AIMS: We conducted a survey of laboratory practice for assessment of heparin anticoagulant therapy by participants of the Royal College of Pathologists of Australasia Quality Assurance Program (RCPA QAP).
METHODS: A questionnaire was sent to 646 laboratories enrolled in the Haematology component of the QAP, requesting details of tests used for monitoring heparin therapy.
RESULTS: Seventy laboratories (10.8%) returned results that indicated that they performed laboratory monitoring of heparin therapy. Most laboratories (69/70 = 98.6%) use the activated partial thromboplastin time (APTT) to monitor unfractionated heparin, with eight (11.4%) also using the APTT for monitoring low molecular weight (LMW) heparin. Five (7.1%) laboratories use the thrombin time (TT) test to help monitor heparin therapy and 37 (52.9%) laboratories use an anti-Xa assay to monitor heparin (either LMW or unfractionated). Normal reference ranges (NRR) for APTT differed considerably between laboratories, even those using the same reagent. Therapeutic ranges (TR) also differed considerably between laboratories, for both APTT and the anti-Xa assay. Laboratory differences in NRR and TR using the same reagents could only be partly explained by the use of different instrumentation.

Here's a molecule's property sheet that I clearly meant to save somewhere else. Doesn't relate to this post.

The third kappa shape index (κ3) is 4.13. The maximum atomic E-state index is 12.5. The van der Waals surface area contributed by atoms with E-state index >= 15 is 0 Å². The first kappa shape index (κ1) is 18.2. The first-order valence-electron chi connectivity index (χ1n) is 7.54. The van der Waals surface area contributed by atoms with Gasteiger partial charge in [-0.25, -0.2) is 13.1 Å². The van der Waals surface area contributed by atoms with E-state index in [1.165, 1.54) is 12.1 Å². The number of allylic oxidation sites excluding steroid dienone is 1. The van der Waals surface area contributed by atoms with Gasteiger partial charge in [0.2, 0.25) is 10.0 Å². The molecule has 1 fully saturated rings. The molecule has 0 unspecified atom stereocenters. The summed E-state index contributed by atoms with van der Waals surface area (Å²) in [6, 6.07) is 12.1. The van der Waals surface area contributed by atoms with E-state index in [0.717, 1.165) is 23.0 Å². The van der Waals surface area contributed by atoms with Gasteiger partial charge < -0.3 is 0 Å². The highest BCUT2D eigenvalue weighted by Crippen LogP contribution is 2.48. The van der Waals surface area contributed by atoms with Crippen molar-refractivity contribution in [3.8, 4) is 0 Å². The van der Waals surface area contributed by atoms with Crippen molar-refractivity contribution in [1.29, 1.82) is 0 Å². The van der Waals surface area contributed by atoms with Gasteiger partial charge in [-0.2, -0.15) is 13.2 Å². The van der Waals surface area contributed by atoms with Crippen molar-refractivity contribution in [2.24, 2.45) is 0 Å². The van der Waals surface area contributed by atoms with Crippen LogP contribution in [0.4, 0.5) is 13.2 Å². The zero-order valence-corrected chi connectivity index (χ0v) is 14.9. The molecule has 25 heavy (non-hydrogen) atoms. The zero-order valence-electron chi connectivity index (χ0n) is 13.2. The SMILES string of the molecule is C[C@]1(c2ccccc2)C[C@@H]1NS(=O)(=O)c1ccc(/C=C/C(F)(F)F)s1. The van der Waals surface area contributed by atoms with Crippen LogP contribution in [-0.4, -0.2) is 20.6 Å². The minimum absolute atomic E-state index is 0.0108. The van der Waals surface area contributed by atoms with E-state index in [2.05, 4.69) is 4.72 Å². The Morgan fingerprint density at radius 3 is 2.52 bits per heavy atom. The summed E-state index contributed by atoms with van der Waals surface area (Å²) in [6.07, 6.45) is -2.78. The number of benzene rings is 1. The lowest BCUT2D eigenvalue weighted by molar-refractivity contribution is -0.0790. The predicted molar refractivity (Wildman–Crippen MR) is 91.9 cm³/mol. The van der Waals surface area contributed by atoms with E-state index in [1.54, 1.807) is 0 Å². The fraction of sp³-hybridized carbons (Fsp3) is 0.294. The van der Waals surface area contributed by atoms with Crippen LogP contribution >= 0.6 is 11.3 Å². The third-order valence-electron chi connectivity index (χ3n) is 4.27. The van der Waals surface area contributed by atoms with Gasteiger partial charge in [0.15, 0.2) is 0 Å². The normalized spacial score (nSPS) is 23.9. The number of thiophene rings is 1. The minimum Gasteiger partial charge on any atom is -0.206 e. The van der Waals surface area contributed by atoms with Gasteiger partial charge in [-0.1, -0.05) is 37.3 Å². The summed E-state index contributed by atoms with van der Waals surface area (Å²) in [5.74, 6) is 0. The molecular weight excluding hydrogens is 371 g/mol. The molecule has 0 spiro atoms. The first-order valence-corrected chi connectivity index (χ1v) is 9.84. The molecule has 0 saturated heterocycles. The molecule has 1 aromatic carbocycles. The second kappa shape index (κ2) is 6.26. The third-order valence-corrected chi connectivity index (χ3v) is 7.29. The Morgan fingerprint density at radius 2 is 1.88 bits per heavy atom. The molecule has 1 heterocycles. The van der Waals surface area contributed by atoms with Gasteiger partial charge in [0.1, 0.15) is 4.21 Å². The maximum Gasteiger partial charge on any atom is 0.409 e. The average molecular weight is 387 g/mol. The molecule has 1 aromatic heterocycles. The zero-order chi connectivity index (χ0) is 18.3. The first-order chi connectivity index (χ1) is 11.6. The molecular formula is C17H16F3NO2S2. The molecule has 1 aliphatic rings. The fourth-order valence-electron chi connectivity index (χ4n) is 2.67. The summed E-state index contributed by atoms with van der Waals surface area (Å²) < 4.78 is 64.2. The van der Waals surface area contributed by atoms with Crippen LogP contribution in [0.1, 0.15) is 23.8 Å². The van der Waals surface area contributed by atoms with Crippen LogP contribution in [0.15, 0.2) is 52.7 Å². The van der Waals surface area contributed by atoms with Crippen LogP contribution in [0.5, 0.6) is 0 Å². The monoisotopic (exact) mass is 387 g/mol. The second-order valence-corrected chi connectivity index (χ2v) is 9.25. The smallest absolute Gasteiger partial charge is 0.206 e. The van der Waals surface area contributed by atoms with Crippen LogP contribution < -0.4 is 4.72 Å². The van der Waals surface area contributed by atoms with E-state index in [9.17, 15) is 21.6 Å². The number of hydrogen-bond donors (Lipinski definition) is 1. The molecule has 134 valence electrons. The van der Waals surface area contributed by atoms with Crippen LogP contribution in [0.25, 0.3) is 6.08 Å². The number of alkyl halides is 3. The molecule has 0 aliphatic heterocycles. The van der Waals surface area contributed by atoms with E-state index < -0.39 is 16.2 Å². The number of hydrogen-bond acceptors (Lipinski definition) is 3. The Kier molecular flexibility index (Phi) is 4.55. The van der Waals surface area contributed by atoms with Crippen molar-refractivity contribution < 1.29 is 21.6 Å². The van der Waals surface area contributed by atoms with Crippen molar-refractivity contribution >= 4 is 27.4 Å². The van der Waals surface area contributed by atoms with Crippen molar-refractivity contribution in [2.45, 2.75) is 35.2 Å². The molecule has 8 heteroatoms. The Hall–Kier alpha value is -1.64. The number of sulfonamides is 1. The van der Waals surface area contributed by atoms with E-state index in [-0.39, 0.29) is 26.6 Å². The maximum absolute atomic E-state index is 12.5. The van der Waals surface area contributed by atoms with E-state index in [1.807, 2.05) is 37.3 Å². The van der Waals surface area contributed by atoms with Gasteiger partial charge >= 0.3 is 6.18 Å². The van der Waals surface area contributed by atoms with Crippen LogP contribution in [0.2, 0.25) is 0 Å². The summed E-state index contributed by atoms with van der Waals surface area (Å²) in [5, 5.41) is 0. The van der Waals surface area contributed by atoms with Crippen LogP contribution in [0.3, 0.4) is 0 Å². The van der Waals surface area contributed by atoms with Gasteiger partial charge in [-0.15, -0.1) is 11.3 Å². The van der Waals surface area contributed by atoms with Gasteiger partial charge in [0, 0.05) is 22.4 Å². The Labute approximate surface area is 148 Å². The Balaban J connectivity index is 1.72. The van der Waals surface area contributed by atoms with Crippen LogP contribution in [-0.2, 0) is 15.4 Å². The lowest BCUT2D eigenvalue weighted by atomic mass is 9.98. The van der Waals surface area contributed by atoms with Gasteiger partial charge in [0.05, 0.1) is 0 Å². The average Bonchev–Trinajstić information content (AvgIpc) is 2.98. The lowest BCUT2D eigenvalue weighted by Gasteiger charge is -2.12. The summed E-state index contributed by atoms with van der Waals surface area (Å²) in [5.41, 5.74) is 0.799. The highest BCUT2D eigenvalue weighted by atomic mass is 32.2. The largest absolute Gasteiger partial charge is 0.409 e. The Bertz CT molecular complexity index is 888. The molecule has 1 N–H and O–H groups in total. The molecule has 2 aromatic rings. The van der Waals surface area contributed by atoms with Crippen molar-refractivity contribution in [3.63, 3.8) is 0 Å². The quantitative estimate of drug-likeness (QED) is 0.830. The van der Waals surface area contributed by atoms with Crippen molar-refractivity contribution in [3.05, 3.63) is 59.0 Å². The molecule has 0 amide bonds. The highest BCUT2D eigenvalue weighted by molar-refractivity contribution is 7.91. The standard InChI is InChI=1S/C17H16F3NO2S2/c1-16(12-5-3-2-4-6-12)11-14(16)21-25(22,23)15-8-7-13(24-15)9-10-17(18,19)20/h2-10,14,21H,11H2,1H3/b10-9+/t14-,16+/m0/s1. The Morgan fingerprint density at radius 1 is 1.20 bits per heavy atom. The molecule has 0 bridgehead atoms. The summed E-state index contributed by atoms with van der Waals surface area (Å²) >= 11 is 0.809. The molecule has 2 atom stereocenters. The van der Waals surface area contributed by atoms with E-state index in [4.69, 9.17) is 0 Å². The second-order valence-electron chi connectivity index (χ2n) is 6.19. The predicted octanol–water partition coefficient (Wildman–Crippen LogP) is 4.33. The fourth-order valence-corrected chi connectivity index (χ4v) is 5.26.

CONCLUSIONS: There is a large variation in current laboratory practice relating to monitoring of heparin anticoagulant therapy. This finding is similar to that of a similar survey conducted by the RCPA QAP almost a decade ago. This study suggests that better standardisation is still required for laboratory monitoring of heparin therapy.